Pinkerton, who is originally from “Rust Belt adjacent” Cincinnati and currently lives in New York City, likes to compare Buba to Harvey Pekar, the late author of the American Splendor comic book series. “Tony’s not self-presenting, in the film or in life, as a bohemian amists the ruins of industry. He very much regards himself as a working-class guy who easily could have wound up on the factory floor, if indeed there was still a factory floor to wind up on.”
In other words, Buba — like his old friend George Romero — is nothing if not a regionalist. Despite their vastly different aesthetics, both directors stayed in the Pittsburgh area. Romero traveled when he needed to, but wanted to avoid the influence of Hollywood on his work. And while Buba always knew that moving to New York would likely have advanced his career, he admits, in Lightning, that he enjoys being a “big fish in a small city.”
Even so, there’s conflict between his role as a director of small, politically-conscious films, and a desire for a different kind of success. In one scene, he visits his priest to confess his most grievous sin. “Father, I no longer want to make social documentaries,” he says. “I want to make a Hollywood musical!”
Buba’s recent work remains Braddock-focused. Currently, he’s putting together a documentary about Pennslyvania State Representative Summer Lee’s campaign for reelection (Lee is a native of neighboring North Braddock). He’s also working on a project about his mother and grandmother, as well as something called Thunder Over Braddock. When we spoke in mid-April, he was using quarantine as an opportunity to sift through harddrives of old footage, in hopes of producing some small pieces. And he’s in the process of sending odds and ends from his collection to the University of Wisconsin at Madison, where his work is being archived.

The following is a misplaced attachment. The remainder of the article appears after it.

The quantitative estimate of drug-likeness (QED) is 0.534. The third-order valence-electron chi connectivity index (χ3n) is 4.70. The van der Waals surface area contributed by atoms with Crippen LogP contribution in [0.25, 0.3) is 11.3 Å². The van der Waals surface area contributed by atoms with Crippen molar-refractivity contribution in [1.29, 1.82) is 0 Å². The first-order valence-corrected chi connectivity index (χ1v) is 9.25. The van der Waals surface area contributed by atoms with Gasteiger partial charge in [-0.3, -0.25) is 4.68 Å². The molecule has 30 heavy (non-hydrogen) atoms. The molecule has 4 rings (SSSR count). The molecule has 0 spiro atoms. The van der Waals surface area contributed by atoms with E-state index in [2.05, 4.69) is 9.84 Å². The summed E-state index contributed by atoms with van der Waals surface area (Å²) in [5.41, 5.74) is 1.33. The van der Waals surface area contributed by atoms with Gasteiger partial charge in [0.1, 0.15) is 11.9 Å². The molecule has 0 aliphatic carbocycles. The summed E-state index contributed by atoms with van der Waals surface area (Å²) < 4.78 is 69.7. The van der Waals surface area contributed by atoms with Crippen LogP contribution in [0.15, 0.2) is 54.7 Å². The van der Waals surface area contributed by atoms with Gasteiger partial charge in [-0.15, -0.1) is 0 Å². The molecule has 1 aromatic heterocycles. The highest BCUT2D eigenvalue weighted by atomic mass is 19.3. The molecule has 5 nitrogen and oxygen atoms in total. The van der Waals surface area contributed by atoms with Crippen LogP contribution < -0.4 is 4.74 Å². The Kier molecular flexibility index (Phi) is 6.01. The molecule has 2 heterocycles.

“If you had asked me back then if [my work] was going to hold up for 40 years, I would have said no.” But as the failings and false promises of the free market become clearer every day, the anti-capitalist heart of Buba’s filmmaking remains resonant.
Braddock has, of course, enjoyed some good PR over the last decade or so, thanks in large part to efforts by the ambitious former mayor John Fetterman, who is now the state’s lieutenant governor. As with many other revitalization-ready locales, news outlets were eager to paint the struggling town as a haven for artists and entrepreneurs. But Buba understands the fuller story.
“You drive into Braddock, you get down to 5th Street and you have the Fettermans running the Free Store, and then you go to the end of the town and you have a restaurant where you can spend three or four hundred dollars on a dinner,” he observes. “Within that one-mile stretch it’s the whole economy of the United States. All the disparities right there in one mile.”
Pinkerton puts it this way: “You can go in and start your own wine place, or your artisanal fromagerie, or whatever: You have the leeway to do that. But the fact remains, however many Etsy shops are set up in Braddock or Rochester, or in Detroit, it doesn’t go anywhere in replacing large industrial concerns that employed tens of thousands of people in the community.
“My feeling [is] that Tony, as a very dyed-in-the-wool blue-collar guy, has a very healthy dose of circumspection and cynicism about this.”
Part of the lasting appeal of Buba’s work is, Pinkerton reckons, that he’s something of a canary in the coalmine. “The things that he’s particularly concerned with as they impact his home town are things that have been very much part of the dreaded ‘discourse’ over the past four or five years.”
At a time of intense generational tension and growing class conflict, not to mention mass unemployment, it’s easy to forget that many members of Buba’s generation “got it in the neck very badly,” Pinkerton says. “The boomers that we think of as living through the sweet spot of history are not working class people.”
With that in mind, seeing Lightning in 2020 feels like a gentle challenge to look as closely at our communities and our neighbors as Buba has at his own for decades.
“Certain things that we’ve chosen to pay attention to over the last five years, the forgotten man that we’ve recently expressed some concern for,” Pinkerton says, “these are things that Tony has been paying attention to for a very long time.”